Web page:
In the same year Fritsch was also honored on the Journey of Literature event in the Passo Fundo city, Brazil. The composer received the trophy Vasco Prado.[1]

In 2010 Fritsch worked on two major projects: In the production of The Apocalypse 25th Anniversary Box Set (2 CDs, 1 DVD and the book about the Apocalypse Hystory)[22][23] and the MCT Project - Music, Science and Technology funded by the Brazilian government. Fritsch has created the Brazilian Virtual Museum of Synthesizer and a documentary film about electronic music to be distributed to schools and music teachers. He also created an exhibition of Electronic Music at the Museum of the University.[24]

In 2011 Eloy Fritsch perform in South of Brazil with Apocalypse, Orchestra and Choral during the Symphonic Rock Concert[23] and the group received the Açorianos Music Awards. The awards ceremony happened on 9 May 2012, Wednesday night at the São Pedro Theater, Porto Alegre, Brazil. The Açorianos Music Awards honor contribution of the Apocalypse group to the music in South of Brazil.[23]

The tenth Eloy Fritsch CD brings Exogenesis Suite in four movements inspired by the genesis of the universe. In addition to this suite that references the first conceptual albums by Jean Michel Jarre, the CD contains more eight individual tracks. Joining the symphonic and electronic, but without forgetting the ethnic instruments and the voices, the composer of new age music uses high technology in the service of emotions to create compositions. The CD cover and blooket images were created by European artists specializing in science fiction illustrations Maciej Rebisz and Mirek Drozd and refer to the creation of the cosmos and the existence of other life forms.[25][26]

Selected discography[edit]

With Apocalypse[edit]

  • Apocalypse (1991)
  • Perto do Amanhecer (1995)
  • Aurora dos Sonhos (1996)
  • Lendas Encantadas (1997)
  • The Best of Apocalypse (1998, Compilation)
  • Live in USA (2001, Live)
  • Refugio (2003)
  • Magic (2004)
  • Apocalypse Live in Rio (2006)
  • DVD Apocalypse Live in Rio (2006)
  • The Bridge of Light (2006)
  • Magic Spells (2010)
  • DVD The 25th Anniversary Concert (2006)
  • 2012 Light Years from Home (2011)
  • The 25th Anniversary Box Set (2011)

Solo works[edit]

Compilations featuring Eloy Fritsch[edit]

  • Planeta Nova Era Vol. 7 (1997) Track: Lake of Peace Movement 1 and 2
  • Planeta Nova Era Vol. 13 (1999) Track: Cosmic Winds
  • Planeta Nova Era Vol. 14 (1999) Track: Starlight
  • Margen - Music from the Edge Vol. 6 (2002)- Track: Ionosphere
  • Edition #5 (2005) Track: The Garden of Emotions Suite
  • Brasil Instrumental 2006 (2006) Track: The Garden of Emotions Suite
  • Compact Mellotron 34 (2006) Track: Andromeda
  • Edition #13 (2006) Track: Shiva
  • Edition #14 (2006) Track: Atlantis
  • Edition #15 (2006) Track: Andromeda
  • Brazilian Electroacoustic Music Compilation (2009) Track: Synthetic Horizon
  • Schwingungen Radio auf CD - Edition Nr.210 11/12. (2012) Track: Moonwalk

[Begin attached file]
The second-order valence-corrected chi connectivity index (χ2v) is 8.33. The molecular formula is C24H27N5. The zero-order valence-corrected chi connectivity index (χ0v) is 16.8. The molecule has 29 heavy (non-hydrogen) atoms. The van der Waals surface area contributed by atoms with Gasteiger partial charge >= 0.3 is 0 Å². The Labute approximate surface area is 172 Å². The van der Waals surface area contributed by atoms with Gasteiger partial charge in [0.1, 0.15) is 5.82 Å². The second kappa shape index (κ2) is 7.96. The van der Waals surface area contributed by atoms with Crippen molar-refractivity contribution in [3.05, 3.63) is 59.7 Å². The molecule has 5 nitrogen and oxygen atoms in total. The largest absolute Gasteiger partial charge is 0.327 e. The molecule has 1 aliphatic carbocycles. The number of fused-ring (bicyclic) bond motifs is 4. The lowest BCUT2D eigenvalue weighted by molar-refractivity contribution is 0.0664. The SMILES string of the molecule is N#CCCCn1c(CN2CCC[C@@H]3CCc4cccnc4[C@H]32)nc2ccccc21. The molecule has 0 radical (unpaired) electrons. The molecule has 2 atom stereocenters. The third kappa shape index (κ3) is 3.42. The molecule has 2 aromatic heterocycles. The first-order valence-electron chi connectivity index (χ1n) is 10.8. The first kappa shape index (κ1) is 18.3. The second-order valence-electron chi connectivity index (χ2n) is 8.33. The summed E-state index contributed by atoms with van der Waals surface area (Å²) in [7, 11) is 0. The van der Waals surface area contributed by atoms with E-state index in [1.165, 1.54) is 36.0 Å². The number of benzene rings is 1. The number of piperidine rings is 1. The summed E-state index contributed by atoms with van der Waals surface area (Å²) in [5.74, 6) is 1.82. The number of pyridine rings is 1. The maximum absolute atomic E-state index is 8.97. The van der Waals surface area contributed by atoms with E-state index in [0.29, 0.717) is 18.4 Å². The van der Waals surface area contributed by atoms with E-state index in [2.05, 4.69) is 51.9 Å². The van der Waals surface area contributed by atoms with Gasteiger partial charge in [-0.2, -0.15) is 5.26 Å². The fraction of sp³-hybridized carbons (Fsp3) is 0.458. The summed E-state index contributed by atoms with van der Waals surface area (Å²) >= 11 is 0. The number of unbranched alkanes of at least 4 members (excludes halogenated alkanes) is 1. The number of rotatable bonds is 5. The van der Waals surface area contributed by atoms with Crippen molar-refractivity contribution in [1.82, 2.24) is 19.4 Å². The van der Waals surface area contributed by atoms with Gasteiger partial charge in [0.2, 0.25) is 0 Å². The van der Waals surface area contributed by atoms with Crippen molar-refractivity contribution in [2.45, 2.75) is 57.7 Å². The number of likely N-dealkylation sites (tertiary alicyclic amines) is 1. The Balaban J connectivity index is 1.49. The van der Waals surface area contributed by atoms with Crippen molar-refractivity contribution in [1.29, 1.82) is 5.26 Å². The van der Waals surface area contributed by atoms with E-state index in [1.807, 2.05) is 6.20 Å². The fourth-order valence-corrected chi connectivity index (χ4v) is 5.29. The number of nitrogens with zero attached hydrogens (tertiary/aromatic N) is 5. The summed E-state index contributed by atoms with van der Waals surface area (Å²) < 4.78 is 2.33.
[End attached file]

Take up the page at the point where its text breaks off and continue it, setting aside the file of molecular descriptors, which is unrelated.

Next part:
Keyboards used by Fritsch[edit]

Throughout his albums Fritsch uses several instruments. Some of these are:

See also[edit]

References[edit]

  1. ^ a b c Eloy Fritsch, Official Web Site. Retrieved 5 June 2008
  2. ^ Cesar Lanzarini. "Perto do Amanhecer (review)". AllMusic. Retrieved 12 September 2011. 
  3. ^ Cesar Lanzarini. "Behind the Walls of Imagination (review)". AllMusic. Retrieved 24 September 2011. 
  4. ^ Prato, Greg. "Eloy Fritsch Biography". AllMusic. Retrieved 7 December 2009. 
  5. ^ (in Portuguese) Costa, Thiago. Cover Teclado. Eloy Fritsch: Progressivo Brasileiro. Interview with Eloy Fritsch. p. February, 2001. p. 22-25.
  6. ^ "Workspace: Eloy Fritsch". Keyboard Magazine: 168. January 2001. 
  7. ^ a b c "Eloy Fritsch - The Garden Of Emotions (review)". Musea Records Le Classifique du Futur. Retrieved 13 December 2011. 
  8. ^ (in Spanish) Muradás, Manuel Lemos. New Sounds Digital. Interview with Eloy Fritsch. Retrieved 3-6-2001.
  9. ^ (in Portuguese) Teclado e Audio Magazine. A Síntese de um Artista. Interview with Eloy Fritsch. p. 20-22. June 2005.
  10. ^ "Eloy Fritsch". Discogs. Retrieved 12-9-2011. 
  11. ^ Purgachov, Artemy. "F". Encyclopedia of Electronic Music. Retrieved 01-09-2011. 
  12. ^ Electronic Music Center at UFRGS Retrieved 01-02-2010
  13. ^ Cesar Lanzarini. "Mythology (review)". All Music. Retrieved 29 September 2011. 
  14. ^ (in Portuguese) Ruiz, Flávia, Audio Música & Tecnologia Magazine. Eloy Fritsch Buscando Sempre Novos Caminhos. Interview with Eloy Fritsch. p. 137-141. 2001.
  15. ^ Sergio, Jorge. "Eloy Fritsch Atmosphere". Articmist. Retrieved 10 October 2002.  (in Spanish)
  16. ^ "Eloy Fritsch: Atmosphere". Sonic Curiosity. Retrieved 9 October 2002. 
  17. ^ "Eloy Fritsch: Nel Cosmo com Amore". 21st Century Music Magazine (13): 6–8. December 2004.  (in Italian)
  18. ^ Last FM. "Eloy Fritsch Biography". retrieved 08-09-2011
  19. ^ Duck FM. Eloy Fritsch Biography. Retrieved 04-10-2012.
  20. ^ Tomasi, Eliton. The Apocalypse Hystory. Ed. Evangraf, Porto Alegre, 2011.
  21. ^ (in Portuguese) Arte Brasilis. Eloy Fritsch Emoção e Música Instrumental Brasileira. Retrieved 12-10-2010.
  22. ^ ProgArchives Apocalypse. Retrieved 01-10-2011
  23. ^ a b c "Apocalypse Official WebSite". Retrieved 12 September 2012. 
  24. ^ Virtual Museum of Synthesizer. Retrieved 12-12-2011
  25. ^ (in Spanish,) Reviews New Age: Discovering Music. Retrieved 14 September 2012
  26. ^ Olsen, John. New Age Music World. Best Electronic Albuns 2012. retrieved 15 December 2012.

External links[edit]